America’s largest aircraft manufacturer, Boeing, is economically in ruins.
The company, which was founded a hundred years ago, closes 2020 with a loss of almost twelve billion dollars - a record.
In 2018, the former flagship company made a good ten billion dollars in profit.
But then a chain of low blows followed.
These include the two crashes of the 737Max model with a subsequent flight ban, the industry crisis caused by the corona pandemic and a fiasco about the large-capacity model 777X with folding wings at the ends of the wing.
As Boeing announced now, further delays in the model cost 6.5 billion dollars.
Consolidated sales slumped by almost a quarter to a good $ 58 billion in 2020.
In addition to the serious homemade problems, there is an additional dilemma for Boeing.
Due to the corona pandemic with travel restrictions, many airlines are in trouble as customers and have no money for new orders.
In particular in the market for large-capacity models, i.e. aircraft with two gears in the fuselage for long-haul flights, experts expect a dry spell until 2024/2025.
Boeing saw itself in the lead in the wide-body jets ahead of Europe's long-term rival Airbus.
But the big planes are rarely ordered at the moment.
Delays in the large-capacity model
Boeing invested billions in its new large-capacity model 777X, a further development of the successful model 777. Lufthansa was one of the first-time orders in 2013. However, there were several delays in the project.
The first flight was on January 25, 2021, almost exactly a year ago.
The planned first delivery to customers was delayed more and more.
First Lufthansa wanted to show its new business class in the 777X model in 2020, then it was 2021, then 2022. Boeing is now announcing deliveries for the end of 2023.
Lufthansa should certainly not wait that long and choose a different model for its new business class premiere.
Boeing cites the complex approval regulations of the safety authorities as one reason for the recent 777X delays.
Group boss David Calhoun knows that he will no longer get this aircraft approved by the regulatory authorities as easily as the 737Max model.
“Based on what we learned from recertifying the 737MAX, we've invested more time in the 777X.
It will be a little more expensive and take more time to get certified, ”said the Boeing boss shortly after the figures were published.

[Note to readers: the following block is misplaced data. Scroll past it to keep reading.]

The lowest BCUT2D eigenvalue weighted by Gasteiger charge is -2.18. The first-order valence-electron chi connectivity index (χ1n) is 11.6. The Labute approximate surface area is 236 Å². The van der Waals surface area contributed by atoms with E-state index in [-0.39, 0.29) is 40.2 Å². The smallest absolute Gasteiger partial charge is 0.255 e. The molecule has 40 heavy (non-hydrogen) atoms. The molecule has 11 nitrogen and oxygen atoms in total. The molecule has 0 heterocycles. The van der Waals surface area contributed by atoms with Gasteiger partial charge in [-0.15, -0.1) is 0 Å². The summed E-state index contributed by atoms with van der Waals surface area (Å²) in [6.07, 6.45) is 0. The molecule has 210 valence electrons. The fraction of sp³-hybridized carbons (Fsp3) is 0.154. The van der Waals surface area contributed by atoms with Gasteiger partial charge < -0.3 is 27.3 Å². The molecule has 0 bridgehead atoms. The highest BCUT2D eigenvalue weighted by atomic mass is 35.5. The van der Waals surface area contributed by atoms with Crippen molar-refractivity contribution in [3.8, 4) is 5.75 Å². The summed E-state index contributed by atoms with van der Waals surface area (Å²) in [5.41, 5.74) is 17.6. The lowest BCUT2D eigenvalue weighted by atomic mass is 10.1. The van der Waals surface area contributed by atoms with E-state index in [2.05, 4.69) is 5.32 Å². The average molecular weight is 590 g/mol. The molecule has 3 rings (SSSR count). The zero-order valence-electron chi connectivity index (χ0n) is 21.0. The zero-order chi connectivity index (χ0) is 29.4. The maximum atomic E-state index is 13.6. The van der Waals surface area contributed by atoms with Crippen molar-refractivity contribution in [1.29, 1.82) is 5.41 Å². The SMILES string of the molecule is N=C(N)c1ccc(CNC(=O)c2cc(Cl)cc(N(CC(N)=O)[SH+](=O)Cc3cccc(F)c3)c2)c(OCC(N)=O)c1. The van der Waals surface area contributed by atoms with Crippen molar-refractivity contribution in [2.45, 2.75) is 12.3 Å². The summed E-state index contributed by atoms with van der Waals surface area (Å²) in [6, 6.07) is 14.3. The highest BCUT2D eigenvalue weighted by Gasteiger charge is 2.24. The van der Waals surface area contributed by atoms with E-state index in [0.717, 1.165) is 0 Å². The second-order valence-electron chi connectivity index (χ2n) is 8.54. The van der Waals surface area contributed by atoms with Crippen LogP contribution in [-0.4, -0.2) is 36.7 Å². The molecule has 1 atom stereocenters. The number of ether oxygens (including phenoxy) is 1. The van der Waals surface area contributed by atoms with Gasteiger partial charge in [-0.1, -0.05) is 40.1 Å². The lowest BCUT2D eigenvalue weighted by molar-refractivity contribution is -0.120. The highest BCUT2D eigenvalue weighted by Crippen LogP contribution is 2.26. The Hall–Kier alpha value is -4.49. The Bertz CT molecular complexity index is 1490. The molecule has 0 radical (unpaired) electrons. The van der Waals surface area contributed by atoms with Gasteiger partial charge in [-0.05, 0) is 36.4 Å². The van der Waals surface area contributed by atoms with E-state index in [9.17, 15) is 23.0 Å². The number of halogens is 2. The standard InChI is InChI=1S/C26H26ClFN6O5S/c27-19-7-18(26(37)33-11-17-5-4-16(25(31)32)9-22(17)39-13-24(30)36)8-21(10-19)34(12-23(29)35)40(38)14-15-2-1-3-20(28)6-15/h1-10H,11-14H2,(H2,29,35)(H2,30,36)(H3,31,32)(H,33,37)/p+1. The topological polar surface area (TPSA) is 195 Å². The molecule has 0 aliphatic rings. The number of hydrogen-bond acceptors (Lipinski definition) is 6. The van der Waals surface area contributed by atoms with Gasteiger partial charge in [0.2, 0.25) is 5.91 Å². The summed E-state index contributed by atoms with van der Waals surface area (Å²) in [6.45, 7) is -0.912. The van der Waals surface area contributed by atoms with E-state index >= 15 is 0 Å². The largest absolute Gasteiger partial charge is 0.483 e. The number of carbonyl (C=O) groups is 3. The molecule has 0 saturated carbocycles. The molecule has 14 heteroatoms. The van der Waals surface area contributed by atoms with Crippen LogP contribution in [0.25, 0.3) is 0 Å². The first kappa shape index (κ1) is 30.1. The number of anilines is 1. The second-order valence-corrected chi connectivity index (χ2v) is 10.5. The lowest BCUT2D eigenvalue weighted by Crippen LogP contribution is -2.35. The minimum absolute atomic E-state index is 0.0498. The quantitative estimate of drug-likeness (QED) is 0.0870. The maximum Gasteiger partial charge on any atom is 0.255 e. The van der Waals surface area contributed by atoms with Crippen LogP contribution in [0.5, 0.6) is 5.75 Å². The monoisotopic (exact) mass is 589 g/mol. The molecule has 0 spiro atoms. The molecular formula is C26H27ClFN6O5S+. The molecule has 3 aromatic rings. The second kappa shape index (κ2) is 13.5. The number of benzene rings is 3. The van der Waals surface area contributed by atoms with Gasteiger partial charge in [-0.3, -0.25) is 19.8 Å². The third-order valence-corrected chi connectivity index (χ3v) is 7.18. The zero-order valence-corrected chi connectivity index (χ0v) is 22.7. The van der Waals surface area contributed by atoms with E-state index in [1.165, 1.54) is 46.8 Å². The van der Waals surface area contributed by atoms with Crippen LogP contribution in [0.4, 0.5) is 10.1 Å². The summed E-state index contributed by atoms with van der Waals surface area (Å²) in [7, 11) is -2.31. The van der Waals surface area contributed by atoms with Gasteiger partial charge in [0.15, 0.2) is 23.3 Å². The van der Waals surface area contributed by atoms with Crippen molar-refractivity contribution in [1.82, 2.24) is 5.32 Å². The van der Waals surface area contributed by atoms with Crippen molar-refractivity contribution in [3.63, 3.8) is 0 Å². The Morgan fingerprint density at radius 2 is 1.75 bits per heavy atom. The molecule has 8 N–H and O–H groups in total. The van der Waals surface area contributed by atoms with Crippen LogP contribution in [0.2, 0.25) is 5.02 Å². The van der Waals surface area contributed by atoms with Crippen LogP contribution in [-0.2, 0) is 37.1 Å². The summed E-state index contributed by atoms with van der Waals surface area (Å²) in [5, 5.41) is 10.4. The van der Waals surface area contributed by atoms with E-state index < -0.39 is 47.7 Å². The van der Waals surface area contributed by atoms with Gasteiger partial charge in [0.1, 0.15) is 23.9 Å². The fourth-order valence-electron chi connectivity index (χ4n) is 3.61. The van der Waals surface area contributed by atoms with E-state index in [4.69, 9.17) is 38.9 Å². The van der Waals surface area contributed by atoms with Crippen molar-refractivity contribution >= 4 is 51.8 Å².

Europe's supervisory authority EASA has also announced that in the future it will no longer practically simply copy the flight permits issued by the US FAA for Europe, but will take a closer look.
This is a consequence of the deception of the FAA by Boeing in the approval of the accident model 737Max with its special flight software, which has since been revised.
New training for pilots
According to the FAA, on the day of the Boeing horror figures, EASA also released the 737Max for passenger flights in Europe.
But all pilots have to be specially trained in the simulator beforehand.
The Boeing record loss of 11.9 billion dollars is made up of various building blocks that refer to the different problem areas of the group.
For example, it cost Boeing around three quarters of a billion dollars to avert criminal proceedings for deceiving the 737Max regulatory authorities, and almost half a billion dollars were incurred in special costs in the 737Max production.
Numerous problems in the space industry are also known.
Analysts speak of a major cleaning in the balance sheet and changed accounting rules as the reason for the high 777X loads.
Boeing is more cautious than Airbus when it comes to production for 2021.
Only at the beginning of next year are 31 new 737Maxs to be produced every month and the new 773Max parked to be delivered beforehand.
For comparison: Airbus plans to produce around 43 to 45 units from its 320 model family from the second half of 2021.
Airbus possibly triumphant
Airbus has already beaten Boeing by a long way in terms of deliveries and new orders in fiscal year 2020.
Europe's aircraft manufacturer will present its business figures on February 2nd and then further key figures will be known.
Leading analysts assume that Airbus will do significantly better economically than its US rival.
The analysts of the major Swiss bank UBS estimate the Airbus group turnover for 2020 at 50.8 billion euros - that would be the equivalent of a good 61 billion dollars, albeit with a loss of 1.24 billion euros.
If the magnitude of sales is confirmed, Airbus would be bigger than Boeing for the first time in aviation history, it would generate more revenue and produce and deliver more aircraft.
It would be a historic triumph.